You can see the sloped hill with the flat top. What was it 1,000 years ago?

This experience fills you with wonder, and is where the title of this story comes from. We’re walking through the era of the ancient Maya, and then the 19th/20th century era of the haciendas.

Some of the agave plants still exist today, just as reminders of that Golden Age of Henequen that brought Yucatán its wealth.

These are the first two eras this story is about.

A left turn in the trail and we come upon the third era–the growing economy of ecotourism in Yucatán. State and federal government programs are helping small villages build some basic infrastructure and learn how to attract visitors to share their culture, heritage and natural assets (which is exactly what Yucatán Back Roads is about).

The cenote area has a few palapas along with some substantial buildings–restrooms, changing rooms, a kitchen and open-air dining area. There is also an open area for camping with a fire circle in the center.

The Lepán folks have a very pretty YouTube video that gives you a good idea of the infrastructure.

We’re holding the Camino del Mayab flag; this site is the last stop on their 120km regional tour.

We got our Camino “Passports” stamped! The Camino del Mayab project, if you go back to Story #1, is what started this whole Yucatan Back Roads project to begin with. A great example of local people coming together and creating some real synergy.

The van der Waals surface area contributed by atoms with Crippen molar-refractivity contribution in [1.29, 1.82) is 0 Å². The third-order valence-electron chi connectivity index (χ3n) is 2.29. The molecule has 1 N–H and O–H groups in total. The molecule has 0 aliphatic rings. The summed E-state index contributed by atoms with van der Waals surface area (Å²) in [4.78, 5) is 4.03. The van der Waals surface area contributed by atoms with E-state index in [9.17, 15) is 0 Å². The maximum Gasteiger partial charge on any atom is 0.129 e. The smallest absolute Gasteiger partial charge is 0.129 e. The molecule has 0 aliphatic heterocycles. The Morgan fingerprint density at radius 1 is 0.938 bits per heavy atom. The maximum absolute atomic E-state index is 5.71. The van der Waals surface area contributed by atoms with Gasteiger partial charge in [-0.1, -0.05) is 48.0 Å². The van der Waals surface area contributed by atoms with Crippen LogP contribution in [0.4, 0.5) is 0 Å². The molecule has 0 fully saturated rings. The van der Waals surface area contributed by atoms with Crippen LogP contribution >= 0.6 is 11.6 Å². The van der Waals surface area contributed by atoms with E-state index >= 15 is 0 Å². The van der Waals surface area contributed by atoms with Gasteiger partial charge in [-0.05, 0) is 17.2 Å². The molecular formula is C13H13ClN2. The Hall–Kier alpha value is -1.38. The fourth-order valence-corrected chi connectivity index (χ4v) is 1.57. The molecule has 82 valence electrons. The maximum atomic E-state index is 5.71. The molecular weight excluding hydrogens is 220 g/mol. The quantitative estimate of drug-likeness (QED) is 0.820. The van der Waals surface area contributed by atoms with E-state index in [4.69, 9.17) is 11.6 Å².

We decided to wait on lunch (included in the MX$700-for-two package; a great meal of poc chuc, beans, Yucatecan red pickled onions, salsa and tortillas) and do the cenote first.

The opening is maybe 3 meters across. You enter down a steep stairway, facing the stairs and going down backwards like a ladder. Partway down the stairs become a platform; you bend down low to make it through the narrowest opening and you’re in the cave.

Cenote photos never do the place justice! But I hope these give an impression of the beauty of this one (especially when you have it all to yourself). The pictures DO show you the absolute clarity of the water, especially the one at the bottom taken with the camera below the surface.

After our dip in the water, we returned to the surface, had lunch and walked back to town to retrieve our car. (This was our best poc chuc EVER. Moist and tender instead of dried out, spread the beans, meat, salsa and onions on a tortilla and the combination was muy rico!) We still had some time left before needing to return home–let’s take another back road!

We jumped off the highway at Tecoh and drove into centro. The small city just had a paint job, and the main buildings look great.

The final leg of our trip took us back to the Merida Periferico via the back roads through Sotuta de Peon. The westbound road was narrow but in excellent condition (until near the end where there were some nasty potholes).

Be sure to check the MAP page here at YBR to see our route! This is Story 5. Enjoy!